April 20, 2004

Discovering the Maroon athlete

There are a lot of misconceptions about athletics at our school. Some think that all of our teams are terrible, which is mostly because they choose not to follow our sports like the women's soccer team that was one game away from winning a national championship. Others think that Chicago athletes are just dumb jocks, despite the fact that they regularly bring in All-Academic awards and have a higher average GPA than the rest of the student body.

An example can be found in our April 16 issue. The column "Homophobia at U of C Elimidate" mentioned how one of the columnist's friends typecast some people in the crowd as "obviously all athletes and frat guys of some sort." She mentions how she was upset at the comment because her experience here has proven that most stereotypes are wrong.

I find it really unfortunate that people still make these generalizations. It's even more unfortunate that the Elimidate event changed the columnist's view of Chicago students, particularly of athletes.

I don't condone the mindless anti-gay remarks that were made at the screening. That point aside, there were a number of athletes, who may or may not have "obviously" seemed like such, who were there to support the main point of the event: AIDS Awareness. A few of my friends on the baseball team are upset because they feel that the column falls into the trap of assuming that athletes, or fraternity brothers, don't have that goal in mind.

Over the next few weeks, Maroon sports is going to dig past a lot of these mistaken beliefs and try to show some of the characteristics of the University of Chicago student-athlete. Starting this Friday, we're going to run a weekly feature covering a different aspect of our school's athletics, specifically focusing on our peers.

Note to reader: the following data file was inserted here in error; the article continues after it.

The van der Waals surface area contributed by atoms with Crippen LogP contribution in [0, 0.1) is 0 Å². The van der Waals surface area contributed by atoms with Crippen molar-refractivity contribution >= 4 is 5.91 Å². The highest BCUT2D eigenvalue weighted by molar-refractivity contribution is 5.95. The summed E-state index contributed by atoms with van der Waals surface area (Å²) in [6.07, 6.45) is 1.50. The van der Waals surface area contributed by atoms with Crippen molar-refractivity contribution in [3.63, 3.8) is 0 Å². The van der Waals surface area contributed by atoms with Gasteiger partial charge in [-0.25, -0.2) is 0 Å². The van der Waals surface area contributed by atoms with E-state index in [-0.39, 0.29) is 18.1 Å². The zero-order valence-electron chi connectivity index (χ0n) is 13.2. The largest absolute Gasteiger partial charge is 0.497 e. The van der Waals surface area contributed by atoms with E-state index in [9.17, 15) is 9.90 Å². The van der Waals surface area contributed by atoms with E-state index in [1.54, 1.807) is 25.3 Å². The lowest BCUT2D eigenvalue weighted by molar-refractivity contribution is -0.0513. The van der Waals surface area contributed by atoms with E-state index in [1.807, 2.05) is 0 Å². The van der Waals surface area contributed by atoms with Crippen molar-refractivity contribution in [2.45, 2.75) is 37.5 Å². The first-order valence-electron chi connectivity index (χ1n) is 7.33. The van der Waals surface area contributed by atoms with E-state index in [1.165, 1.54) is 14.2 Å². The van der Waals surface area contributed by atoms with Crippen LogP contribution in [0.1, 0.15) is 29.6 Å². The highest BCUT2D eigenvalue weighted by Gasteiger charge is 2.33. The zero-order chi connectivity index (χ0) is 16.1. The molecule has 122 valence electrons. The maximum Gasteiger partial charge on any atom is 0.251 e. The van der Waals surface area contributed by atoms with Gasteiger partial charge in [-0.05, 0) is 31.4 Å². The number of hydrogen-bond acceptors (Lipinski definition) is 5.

We'll start with the matter of recruiting people to come here, something that has become more of a focus recently. You may be surprised to find out why some potential Division I athletes choose to come here instead of chasing athletic scholarships and prestige.

In the following weeks, we will cover the community service efforts of teams, academics and athletics at our school, and the point of view of a student-athlete.

At the very least, I hope that students and professors gain a fuller understanding of athletes here. Hopefully, you will also become more interested in the athletics program, both in the product on the field as well as the people who put it together.

I know athletes appreciate any efforts to get to know them better as well. I got a number of positive responses to my March 5 column about supporting our sports teams, and they always love new fans. I hope you enjoy our upcoming features and that our community continues to grow because of our efforts and yours.